7. Musee de la Civilisation
The Musée de la civilisation in Québec City is a multifaceted institution that explores various aspects of human history and the establishment of French America. The main museum, located in Basse-Ville near the Old Port and designed by the renowned architect Moshe Safdie, is architecturally captivating. Its permanent collection not only draws from civilizations worldwide but also delves into the Québec experience.
The Musée de l’Amérique Francophone (Museum of French America) finds its home in the historic Séminaire de Québec in Upper Town. True to its name, the museum covers all facets of the history of the French in North America.
Furthermore, the Musée de la civilization presents exhibits at Place Royale, the site where Samuel de Champlain founded Québec, marking the inception of the first permanent French settlement in North America.
8. Cathedral-Basilica of Notre-Dame de Quebec
The Cathedral-Basilica of Notre-Dame de Québec, the oldest church in Canada, has occupied the same site since 1647. Despite enduring several fires and destruction over its lengthy history, the basilica consistently rose again, each time more substantial and more impressive than before.
Situated in the heart of Old Quebec, the present cathedral presents a somewhat austere exterior, characterized by a massive gray facade adorned with two asymmetrical towers. However, the interior tells a different tale, featuring an illuminated space adorned with dazzling treasures, vibrant stained-glass windows, and historical religious paintings.
9. Montmorency Falls Park
A mere fifteen-minute drive to the northeast of town reveals one of the region’s most remarkable natural wonders, the majestic Montmorency Falls. Nestled in a picturesque park sharing its name, the waterfall soars to an impressive 275 feet, surpassing the height of the renowned Niagara Falls.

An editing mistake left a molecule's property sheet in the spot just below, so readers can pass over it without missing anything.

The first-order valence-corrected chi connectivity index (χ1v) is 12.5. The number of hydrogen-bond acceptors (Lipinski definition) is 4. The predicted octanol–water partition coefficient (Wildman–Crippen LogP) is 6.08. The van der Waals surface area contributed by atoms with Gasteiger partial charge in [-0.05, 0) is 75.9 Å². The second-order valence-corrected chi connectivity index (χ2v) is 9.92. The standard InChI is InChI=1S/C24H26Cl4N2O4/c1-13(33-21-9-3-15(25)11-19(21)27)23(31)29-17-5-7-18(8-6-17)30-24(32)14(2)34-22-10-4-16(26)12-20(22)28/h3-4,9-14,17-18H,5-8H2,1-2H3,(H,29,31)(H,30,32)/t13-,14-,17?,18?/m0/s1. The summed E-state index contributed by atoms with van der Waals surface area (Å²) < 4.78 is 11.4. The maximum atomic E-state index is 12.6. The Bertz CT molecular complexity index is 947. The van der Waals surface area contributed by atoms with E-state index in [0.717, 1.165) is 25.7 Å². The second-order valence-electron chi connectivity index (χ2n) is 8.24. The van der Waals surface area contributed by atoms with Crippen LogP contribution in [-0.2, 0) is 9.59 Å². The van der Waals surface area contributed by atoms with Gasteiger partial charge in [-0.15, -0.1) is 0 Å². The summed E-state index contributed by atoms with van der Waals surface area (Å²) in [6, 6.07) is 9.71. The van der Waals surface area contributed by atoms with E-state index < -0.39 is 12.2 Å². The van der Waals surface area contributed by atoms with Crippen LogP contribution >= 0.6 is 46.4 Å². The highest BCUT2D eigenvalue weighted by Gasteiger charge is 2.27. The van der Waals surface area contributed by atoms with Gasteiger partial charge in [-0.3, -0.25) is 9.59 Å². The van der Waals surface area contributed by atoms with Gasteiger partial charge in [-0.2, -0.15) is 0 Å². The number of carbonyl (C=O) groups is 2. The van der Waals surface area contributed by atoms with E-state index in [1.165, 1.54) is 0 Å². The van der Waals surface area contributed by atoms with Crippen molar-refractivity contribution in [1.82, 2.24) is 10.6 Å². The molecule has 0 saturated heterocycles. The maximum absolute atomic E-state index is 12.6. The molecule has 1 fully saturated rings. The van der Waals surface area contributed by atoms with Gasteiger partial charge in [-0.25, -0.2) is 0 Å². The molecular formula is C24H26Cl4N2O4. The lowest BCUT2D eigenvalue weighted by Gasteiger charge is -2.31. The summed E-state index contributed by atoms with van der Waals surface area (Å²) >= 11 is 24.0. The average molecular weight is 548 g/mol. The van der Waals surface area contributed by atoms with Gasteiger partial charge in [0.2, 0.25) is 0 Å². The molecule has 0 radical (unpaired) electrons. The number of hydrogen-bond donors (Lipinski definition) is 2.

While capturing the stunning white cascade in photos is undoubtedly a highlight, the park itself offers additional attractions. Visitors can explore a suspension bridge and a cable car that provide panoramic views of the falls. Additionally, the park features excellent hiking trails, playgrounds, and even zip lines for the enjoyment of visitors.
10. Basilica of Sainte-Anne-de-Beaupré
Sainte Anne recognized as the patron saint of Québec and renowned for numerous healing miracles, is venerated at the stunning Catholic Basilica located northeast of Québec in Beaupre. Drawing half a million pilgrims annually, the current church dates back to 1926, with the initial chapel established on this site in the 17th century.
Another prominent Catholic Basilica is the Cathedrale Notre-Dame-de-Quebec, designed by architect Baillairgé and finalized in 1844. The interior of Notre-Dame de Québec is highly impressive, featuring a beautiful altar, Episcopal canopy, and stained-glass windows.
Accommodation: Where to Stay in Quebec City: Best Areas & Hotels
Q: What is the best time to visit Quebec City?
A: The best time to visit depends on your preferences. Summer offers outdoor festivals, while winter is perfect for the magical Winter Carnival.
Q: Are there family-friendly activities in Quebec City?
A: Absolutely! From the Aquarium du Québec to family-oriented events, Quebec City caters to visitors of all ages.
Q: How can I explore the city’s nightlife?
A: Explore popular bars like Le Drague Cabaret Club and experience the vibrant energy of Quebec City after dark.
Q: What are some recommended day trips from Quebec City?
A: Consider day trips to Mont-Sainte-Anne for skiing or Canyon Sainte-Anne for breathtaking natural beauty.
Q: Any safety tips for travelers visiting Quebec City?
A: While the city is generally safe, be vigilant, follow local guidelines, and keep emergency contact information handy for a secure visit.